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About PC99

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  • Location
    Oxford, UK
  • Application Season
    2020 Fall
  • Program
    MBiochem (Masters in Biochem), PhD apps
  1. Hiya, I am applying for microbiology/virology PhD programmes in the fall. Most applications require a minimum of 3 referees and a maximum of 5. I am on an integrated masters programme in the UK. I was wondering what the split between professors who have taught me (one to one teaching, so know me very well) and research supervisors? At the time of the application in Dec, I will have been about a month in into my masters year research project (start first week of Nov, Covid delayed everything). Should I ask my lab PI who is supervising my masters to write me a LoR despite the fact that he would have known me for a max of 1 month? Any advice would be appreciated!!
  2. Hiya, I am a student studying in the UK, looking to apply to virology/microbiology/immunology programmes in the US and Europe. I am unsure of how competitive applicants are the in the US and am afraid I my application isn't too competitive which is making it hard to figure out what sorts of schools and grad programmes I should be looking at. I'm interested in tropical infectious diseases (think dengue, chikungunya) but haven't actually had any research experience working with them. A bit of stats: I'm a integrated masters student in Biochemistry leading to a MBiochemistry degree from the University of Oxford. I'm on track for a 1st class degree (equivalent to 4.0 GPA) But GRE is 163V/160Q/4.5AWA, no subject test taken In terms of past research experience: at the time the application is being made, I will have completed two summer placements (the third one got cancelled due to covid-19) and an Easter vacation placement and I will have just about started work in my master's year lab (will be about a month in around Dec 2020)--by the time I graduate I'll have about a total of 10 months of research experience. One summer placement was in a virology lab, although I worked on technique establishment in healthy blood and the lab hopes to use it for HIV infected blood. My masters project is on Covid-19, but I'll be only a month in at the time of the 1st Dec deadline. The past research placements have been more focused on learning techniques rather than a grand scientific question that I was answering. Oxford doesn't allow you to work-study during term time so there was not much I could do to gain more research experience on campus. Any advise on the sorts of programmes I should be looking at and how to make my application more competitive would be helpful!! Any thoughts on taking a year out and taking on a research assistant/tech position and applying next fall?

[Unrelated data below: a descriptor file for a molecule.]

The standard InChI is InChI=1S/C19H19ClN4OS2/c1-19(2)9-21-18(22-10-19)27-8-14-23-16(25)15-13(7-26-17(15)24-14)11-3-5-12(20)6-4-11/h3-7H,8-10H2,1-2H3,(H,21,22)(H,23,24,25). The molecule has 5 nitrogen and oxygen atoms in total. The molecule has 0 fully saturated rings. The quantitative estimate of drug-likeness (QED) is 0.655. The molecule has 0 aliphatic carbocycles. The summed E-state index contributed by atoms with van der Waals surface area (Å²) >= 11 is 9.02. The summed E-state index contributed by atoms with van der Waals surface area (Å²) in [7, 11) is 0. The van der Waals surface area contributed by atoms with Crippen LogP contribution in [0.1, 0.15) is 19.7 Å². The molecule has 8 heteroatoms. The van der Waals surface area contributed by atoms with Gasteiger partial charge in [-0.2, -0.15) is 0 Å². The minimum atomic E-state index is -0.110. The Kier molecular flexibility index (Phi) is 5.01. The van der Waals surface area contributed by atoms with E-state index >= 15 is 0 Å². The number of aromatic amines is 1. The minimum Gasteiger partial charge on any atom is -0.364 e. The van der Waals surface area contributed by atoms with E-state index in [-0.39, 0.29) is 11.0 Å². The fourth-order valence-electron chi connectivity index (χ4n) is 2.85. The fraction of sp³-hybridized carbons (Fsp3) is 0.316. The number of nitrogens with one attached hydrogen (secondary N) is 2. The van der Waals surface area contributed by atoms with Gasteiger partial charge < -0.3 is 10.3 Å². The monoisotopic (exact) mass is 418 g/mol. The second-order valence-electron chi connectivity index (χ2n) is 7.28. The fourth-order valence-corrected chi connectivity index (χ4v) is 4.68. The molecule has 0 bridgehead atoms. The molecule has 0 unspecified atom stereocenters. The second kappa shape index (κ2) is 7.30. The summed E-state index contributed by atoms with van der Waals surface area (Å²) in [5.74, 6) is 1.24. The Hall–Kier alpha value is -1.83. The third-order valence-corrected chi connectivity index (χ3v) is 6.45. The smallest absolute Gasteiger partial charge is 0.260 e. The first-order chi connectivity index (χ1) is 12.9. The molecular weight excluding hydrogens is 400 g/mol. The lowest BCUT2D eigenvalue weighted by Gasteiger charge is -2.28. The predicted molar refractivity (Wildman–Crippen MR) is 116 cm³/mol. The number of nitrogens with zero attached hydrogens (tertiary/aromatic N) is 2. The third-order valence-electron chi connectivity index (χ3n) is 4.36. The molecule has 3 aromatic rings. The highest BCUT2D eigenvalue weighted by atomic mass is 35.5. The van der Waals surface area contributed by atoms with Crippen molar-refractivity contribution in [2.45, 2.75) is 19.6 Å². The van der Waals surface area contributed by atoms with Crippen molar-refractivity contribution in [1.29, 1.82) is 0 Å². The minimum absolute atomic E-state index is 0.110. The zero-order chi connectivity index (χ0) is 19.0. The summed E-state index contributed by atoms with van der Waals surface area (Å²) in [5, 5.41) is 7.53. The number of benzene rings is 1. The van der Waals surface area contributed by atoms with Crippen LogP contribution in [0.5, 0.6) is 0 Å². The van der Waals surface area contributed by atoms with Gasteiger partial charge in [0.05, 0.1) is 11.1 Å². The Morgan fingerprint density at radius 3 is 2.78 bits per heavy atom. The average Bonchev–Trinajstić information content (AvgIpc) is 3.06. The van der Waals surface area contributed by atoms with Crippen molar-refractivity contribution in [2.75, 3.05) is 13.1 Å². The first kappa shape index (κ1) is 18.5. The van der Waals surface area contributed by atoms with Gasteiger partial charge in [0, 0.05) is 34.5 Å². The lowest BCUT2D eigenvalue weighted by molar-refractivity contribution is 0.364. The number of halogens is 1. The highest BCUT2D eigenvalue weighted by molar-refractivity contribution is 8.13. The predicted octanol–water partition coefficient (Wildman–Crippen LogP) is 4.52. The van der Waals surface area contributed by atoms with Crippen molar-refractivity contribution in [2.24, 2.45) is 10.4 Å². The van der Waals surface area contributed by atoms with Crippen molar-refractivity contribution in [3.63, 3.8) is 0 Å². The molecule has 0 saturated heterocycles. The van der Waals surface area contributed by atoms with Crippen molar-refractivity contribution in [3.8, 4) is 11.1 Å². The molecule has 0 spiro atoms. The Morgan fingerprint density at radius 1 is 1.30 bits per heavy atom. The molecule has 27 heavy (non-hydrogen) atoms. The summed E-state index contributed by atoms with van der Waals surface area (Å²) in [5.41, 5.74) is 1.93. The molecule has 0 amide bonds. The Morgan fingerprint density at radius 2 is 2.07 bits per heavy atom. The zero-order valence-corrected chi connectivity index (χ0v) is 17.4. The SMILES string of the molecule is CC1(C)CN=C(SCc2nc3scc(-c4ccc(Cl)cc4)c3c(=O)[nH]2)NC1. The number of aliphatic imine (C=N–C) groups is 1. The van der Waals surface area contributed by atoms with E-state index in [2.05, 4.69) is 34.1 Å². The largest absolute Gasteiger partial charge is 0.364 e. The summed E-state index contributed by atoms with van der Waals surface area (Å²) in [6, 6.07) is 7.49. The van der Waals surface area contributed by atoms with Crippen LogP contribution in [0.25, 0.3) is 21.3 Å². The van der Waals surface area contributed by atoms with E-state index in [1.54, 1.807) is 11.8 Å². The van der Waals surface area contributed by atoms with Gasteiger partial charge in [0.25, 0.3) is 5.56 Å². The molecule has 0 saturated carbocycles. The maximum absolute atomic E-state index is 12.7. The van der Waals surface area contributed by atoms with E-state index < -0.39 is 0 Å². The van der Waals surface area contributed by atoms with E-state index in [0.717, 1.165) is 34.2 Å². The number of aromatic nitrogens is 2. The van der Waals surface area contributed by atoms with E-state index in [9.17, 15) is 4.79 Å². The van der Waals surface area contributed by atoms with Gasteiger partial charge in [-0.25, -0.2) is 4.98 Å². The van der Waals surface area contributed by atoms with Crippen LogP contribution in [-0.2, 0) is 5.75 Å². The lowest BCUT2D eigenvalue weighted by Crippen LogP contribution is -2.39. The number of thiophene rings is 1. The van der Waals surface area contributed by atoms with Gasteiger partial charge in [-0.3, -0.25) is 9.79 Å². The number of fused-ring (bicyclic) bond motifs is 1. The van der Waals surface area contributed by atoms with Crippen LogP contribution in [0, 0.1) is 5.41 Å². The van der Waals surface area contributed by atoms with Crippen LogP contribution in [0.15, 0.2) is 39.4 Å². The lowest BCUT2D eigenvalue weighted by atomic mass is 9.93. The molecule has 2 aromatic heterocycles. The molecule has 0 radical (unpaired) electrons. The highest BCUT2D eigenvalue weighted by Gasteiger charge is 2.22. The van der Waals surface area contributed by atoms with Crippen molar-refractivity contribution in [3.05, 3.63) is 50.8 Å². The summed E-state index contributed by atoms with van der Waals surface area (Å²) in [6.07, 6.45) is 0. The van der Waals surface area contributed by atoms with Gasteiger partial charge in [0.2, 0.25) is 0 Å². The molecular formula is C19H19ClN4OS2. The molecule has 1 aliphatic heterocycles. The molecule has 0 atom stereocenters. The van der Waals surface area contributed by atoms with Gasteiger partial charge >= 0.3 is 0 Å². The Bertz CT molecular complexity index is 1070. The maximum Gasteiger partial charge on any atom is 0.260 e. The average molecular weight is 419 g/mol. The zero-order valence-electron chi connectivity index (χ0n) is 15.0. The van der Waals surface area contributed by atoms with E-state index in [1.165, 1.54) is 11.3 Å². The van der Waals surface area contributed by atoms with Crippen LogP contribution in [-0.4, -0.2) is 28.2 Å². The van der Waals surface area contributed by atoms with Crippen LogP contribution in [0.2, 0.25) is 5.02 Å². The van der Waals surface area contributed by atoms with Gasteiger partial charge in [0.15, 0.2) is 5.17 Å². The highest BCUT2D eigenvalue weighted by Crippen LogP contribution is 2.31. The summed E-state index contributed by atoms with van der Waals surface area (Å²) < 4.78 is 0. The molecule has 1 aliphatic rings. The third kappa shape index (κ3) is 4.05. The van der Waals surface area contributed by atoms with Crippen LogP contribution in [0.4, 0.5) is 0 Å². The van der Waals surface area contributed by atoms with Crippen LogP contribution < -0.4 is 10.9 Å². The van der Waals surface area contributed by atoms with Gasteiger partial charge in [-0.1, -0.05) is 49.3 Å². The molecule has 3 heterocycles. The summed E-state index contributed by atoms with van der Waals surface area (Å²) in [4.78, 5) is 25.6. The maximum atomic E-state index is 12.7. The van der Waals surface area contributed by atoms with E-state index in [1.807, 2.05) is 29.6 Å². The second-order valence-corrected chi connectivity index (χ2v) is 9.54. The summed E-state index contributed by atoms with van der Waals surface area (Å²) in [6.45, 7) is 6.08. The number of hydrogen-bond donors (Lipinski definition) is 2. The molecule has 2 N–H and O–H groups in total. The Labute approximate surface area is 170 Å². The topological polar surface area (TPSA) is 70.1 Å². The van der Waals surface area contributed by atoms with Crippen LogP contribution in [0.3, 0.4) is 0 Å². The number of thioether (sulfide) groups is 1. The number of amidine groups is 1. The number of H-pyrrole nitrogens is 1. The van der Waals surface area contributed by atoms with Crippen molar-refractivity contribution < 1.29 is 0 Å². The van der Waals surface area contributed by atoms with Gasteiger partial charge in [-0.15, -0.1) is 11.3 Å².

3. Hi everyone, I'm new to the GradCafe and have just started prepping for the GRE and am having an exceptionally hard time coming up to ideas for the issue task. Here is one of the essays I have done recently, please feel free to criticise and give me feedback. "Claim: The best test of an argument is its ability to convince someone with an opposing viewpoint Reason: Only by being forced to defend an idea against the doubts and contrasting views of others does on really discover the value of that idea." Being able to convince someone with an opposing viewpoint would be the best test of an argument in most scenarios, however, this may not always be the case. When rational logical arguments are being made in order to build up one’s case and when both parties in the debate are well informed, this would hold true. An argument’s ability to convince someone should always be tested on a person with an opposing viewpoint, otherwise it would be a discussion of an argument with people who share the same belief and are more likely to be biased and open to the argument. However, putting forward the argument to someone with an opposing viewpoint, it opens up the ground for debate, doubts and a discussion of different views. The person with the opposing viewpoint would most likely be convinced only if the arguments put forward are cogent, coherent and logical. Often, I have found that talking to some one with an opposing view point results in a realisation about how little we think we know about the topic and hence extensive research can be done to build up a case. However, this may not be true in all cases. For example, on matters that are about ethical and moral decisions, convincing the opposition is not so black and white. Each person would be reluctant to change his or her views based on the argument despite what is being said. For example, is euthanasia humane? Some would say it is for terminally ill patients while others would say that this is murder. Everyone has valid and completely true arguments for each case, however, convincing or not being able to convince someone of the opposing viewpoint does not mean that the argument is flawed or that is it not a “good enough” argument. It would just imply that there are other things that have lead a person to take such a state point and the logical cogent of the argument is not at fault. Being forced to defend one’s idea against contrasting and contradicting views may well be a good way to discover the value of the idea however that does not make it the best argument. For example, political party support. Everyone has different core values and different socioeconomical values. I may be a big supporter of one party whose biggest policy concerns itself with education while my friend might be the biggest supporter of another part whose biggest policy is concerned with health. These ideas are not contrasting or opposing but still, we are in support of the opposing party. Any argument I may make for my party would not reduce the validity or value of the opposing party and so in this case, the best case of an argument would not be to convince someone with an opposing viewpoint. On the whole, the best test of an argument would be to be able to convince someone of the opposition opinion. However, this should be thought of like the gold standard of what a good argument looks like. But the reality is more black and white than that, as this would not necessarily hold true in all situations. Thank you so much!